Cardiff and Vale College backs New Year, New You campaign
The stories of two students from Cardiff and Vale College are being used to showcase the benefits of re-training and learning new skills.
New Year, New You is a Welsh Government campaign part-funded by the European Social Fund and run in partnership with NIACE Dysgu Cymru (the Welsh arm of the National Institute of Adult Continuing Education.)
New Year, New You is being launched at a time when people traditionally resolve to improve certain aspects of their lives, such as a change of career or taking up a new course.
The campaign has been designed to make people in Wales more aware of the importance of having good skills, encourage them to think seriously about what training they need to improve their career prospects, and highlight that learning doesn't have to be expensive.
One example that the Welsh Government has used is CAVC student Amy Lewis.
Pontypridd mum Amy is living her dream after re-training following the birth of her children – to become an aircraft engineer.
The single mum-of-two from Efail Isaf, is now encouraging others to make a change by learning a new skill, as part of New Year, New You.
Amy, 30, who left school with good GCSEs and A-levels in Textiles and Art, was studying Art at college and had plans to join the RAF before she became pregnant aged 20.
The relationship with her partner broke down when their child was two, so she took a job that would pay the bills, training to be a nurse although her ambitions lay in working on aeroplanes.
“Since I was a teenager, I’d been obsessed with planes,” said Amy, mum to James, nine, and Benjamin, three.
“My dad Kim, who passed away when James was 12 weeks old, had always encouraged it – he used to take me to air shows and the viewing tower at Cardiff airport. It had always been at the back of my mind, but I thought it would be impossible to go back and study. I thought I was too old to make it happen.”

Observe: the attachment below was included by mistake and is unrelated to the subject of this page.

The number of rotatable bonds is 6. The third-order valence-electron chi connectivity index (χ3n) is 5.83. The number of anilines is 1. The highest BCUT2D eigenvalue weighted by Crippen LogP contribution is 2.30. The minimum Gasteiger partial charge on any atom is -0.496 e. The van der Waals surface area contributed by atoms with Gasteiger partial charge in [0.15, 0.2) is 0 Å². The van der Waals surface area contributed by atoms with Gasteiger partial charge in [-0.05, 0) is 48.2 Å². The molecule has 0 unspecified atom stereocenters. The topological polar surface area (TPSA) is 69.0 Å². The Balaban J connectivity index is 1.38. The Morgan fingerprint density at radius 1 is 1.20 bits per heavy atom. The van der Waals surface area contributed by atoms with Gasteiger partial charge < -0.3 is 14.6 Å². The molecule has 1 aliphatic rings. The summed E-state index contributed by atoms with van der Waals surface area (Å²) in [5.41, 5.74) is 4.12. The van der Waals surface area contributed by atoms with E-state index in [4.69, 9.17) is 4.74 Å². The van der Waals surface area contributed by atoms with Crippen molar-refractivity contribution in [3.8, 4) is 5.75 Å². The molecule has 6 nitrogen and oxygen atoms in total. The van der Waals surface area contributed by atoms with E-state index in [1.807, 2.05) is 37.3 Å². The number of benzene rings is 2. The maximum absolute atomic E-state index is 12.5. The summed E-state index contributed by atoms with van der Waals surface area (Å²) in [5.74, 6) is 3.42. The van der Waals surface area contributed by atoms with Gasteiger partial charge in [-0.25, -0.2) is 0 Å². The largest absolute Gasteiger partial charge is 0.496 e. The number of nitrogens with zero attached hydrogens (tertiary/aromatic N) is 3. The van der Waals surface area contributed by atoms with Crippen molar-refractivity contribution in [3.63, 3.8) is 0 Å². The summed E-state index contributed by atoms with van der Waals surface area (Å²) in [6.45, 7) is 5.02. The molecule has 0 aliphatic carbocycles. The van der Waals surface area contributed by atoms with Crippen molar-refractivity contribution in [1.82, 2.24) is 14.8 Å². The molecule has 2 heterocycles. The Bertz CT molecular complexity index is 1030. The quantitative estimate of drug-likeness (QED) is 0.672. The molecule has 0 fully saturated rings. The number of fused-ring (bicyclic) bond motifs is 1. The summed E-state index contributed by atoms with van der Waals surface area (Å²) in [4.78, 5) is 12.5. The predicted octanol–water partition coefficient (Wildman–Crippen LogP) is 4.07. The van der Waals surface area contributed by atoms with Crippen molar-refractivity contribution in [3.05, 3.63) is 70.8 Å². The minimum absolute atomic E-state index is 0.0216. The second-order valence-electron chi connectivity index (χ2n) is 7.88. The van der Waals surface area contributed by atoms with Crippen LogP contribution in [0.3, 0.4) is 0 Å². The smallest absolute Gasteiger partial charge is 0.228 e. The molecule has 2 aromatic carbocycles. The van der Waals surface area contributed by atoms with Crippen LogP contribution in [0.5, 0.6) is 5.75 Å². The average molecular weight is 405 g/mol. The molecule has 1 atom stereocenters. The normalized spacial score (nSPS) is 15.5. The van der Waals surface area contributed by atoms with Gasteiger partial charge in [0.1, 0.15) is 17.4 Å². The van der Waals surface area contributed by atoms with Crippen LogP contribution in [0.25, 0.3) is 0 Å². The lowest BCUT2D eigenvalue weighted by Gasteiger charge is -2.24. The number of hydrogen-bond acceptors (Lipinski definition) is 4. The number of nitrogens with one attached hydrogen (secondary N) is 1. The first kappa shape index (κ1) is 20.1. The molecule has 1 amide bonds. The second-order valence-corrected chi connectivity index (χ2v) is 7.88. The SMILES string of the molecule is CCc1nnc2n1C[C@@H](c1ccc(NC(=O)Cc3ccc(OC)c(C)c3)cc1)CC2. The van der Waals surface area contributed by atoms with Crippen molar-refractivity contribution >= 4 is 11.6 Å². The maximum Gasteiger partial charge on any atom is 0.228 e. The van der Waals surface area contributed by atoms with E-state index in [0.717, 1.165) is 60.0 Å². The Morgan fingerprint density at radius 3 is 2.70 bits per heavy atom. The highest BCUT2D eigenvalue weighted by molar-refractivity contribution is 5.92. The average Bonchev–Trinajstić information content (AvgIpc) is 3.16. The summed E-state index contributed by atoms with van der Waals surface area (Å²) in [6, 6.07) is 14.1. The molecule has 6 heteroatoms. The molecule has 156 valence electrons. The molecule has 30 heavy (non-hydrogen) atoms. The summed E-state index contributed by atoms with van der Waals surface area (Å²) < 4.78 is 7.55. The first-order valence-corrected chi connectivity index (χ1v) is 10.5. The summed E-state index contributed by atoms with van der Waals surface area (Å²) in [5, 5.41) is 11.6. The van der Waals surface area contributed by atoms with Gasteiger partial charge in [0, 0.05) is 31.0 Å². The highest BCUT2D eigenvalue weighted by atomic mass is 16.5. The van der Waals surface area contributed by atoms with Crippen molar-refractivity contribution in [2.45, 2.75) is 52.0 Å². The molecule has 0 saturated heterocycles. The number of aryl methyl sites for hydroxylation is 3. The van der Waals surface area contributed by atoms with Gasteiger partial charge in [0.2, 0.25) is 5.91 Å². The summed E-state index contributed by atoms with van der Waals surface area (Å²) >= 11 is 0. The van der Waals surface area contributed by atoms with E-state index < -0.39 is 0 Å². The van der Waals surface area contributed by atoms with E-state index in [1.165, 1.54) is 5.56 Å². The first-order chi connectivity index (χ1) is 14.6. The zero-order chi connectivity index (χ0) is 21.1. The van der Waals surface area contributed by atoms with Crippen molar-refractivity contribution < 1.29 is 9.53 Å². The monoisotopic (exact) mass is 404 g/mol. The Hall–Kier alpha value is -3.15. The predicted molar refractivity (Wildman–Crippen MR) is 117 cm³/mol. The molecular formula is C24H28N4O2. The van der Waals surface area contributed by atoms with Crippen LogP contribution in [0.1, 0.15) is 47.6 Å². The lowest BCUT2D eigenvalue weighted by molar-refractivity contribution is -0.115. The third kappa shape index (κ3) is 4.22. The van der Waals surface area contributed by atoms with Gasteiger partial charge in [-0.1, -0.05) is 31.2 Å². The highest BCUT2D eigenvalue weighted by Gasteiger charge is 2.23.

With some encouragement from her mother, Gail, aged 28 and with two children, Amy applied to study for a Level Two Diploma in Aircraft Engineering at Cardiff and Vale College’s International Centre for Aerospace Engineering at Cardiff Airport.
Now she is two years into studying for her Aerospace A Licence, and on the way to fulfilling her ambition to become an aerospace engineer.
“I love every second of it,” said Amy, who won the College’s Aeronautical Award at the end of last year. “I love being hands-on and fixing things and I’m so glad I went for it. I’ve love to one day work on my favourite aeroplanes, the C130 or a 747, and be working for British Airways, Cardiff Aviation or Boeing.
“My advice to anyone is, it really is now or never if you want the life you’ve always dreamed of. It’s been hard work, but it’s worth it every time my nine-year-old son tells me he wants to be just like me.”
The Welsh Government and NIACE Dysgu Cymru also point to former CAVC student Sam Harrison.
Former Army soldier Sam, who is from Barry, was made redundant after he left the forces but is now making a name for himself in the competitive world of IT.
Following four years as an infantry soldier, Sam took on an apprenticeship in vehicle mechanics, but was made redundant aged 22 and left wondering what to do with his future.
“The Army was the making of me,” said Sam, now 24.
“It taught me to grow up from a naughty school boy who messed around and didn’t go to classes.
“But it took about two years for me to adjust. I was used to getting up at the break of dawn, and the discipline. After that went, I felt really lost.”
Sam took a job as a care worker, then heard about a computing course at Cardiff and Vale College.
And despite having no IT qualifications, he soon completed a Level Two Diploma and was achieving so many Distinction grades he was able to bypass the Level Three course – going straight into an HND in computing in just a year.
Now Sam works four days a week as an IT Coordinator Apprentice at MPCT military training academy at Cardiff Gate, studying at college once a week.
“I love IT because no day is the same,” he said. “In many ways, that’s like the Army.”
He added: “I’m glad I went into the Army before I went to college as it gave me so many skills and taught me that failing is not an option.It also became this safety blanket , you always had food in your stomach and something constructive to do, and I found myself struggling to identify with friends who had been to college, and wondering what I could do next.
“But there’s life after the Army and there’s always something new to learn. I like to think I’ll never stop learning.”
To find out how you can learn something new, go to www.YourFutureChoiceAction.org.uk, or call 0800 100 900 today.
If you know an inspirational learner or tutor, nominate them for the Inspire Learning Awards 2014 at niacedc.org.uk before the deadline ends in February.
This New Year, New You campaign has been part-funded by the European Social Fund through the Welsh Government.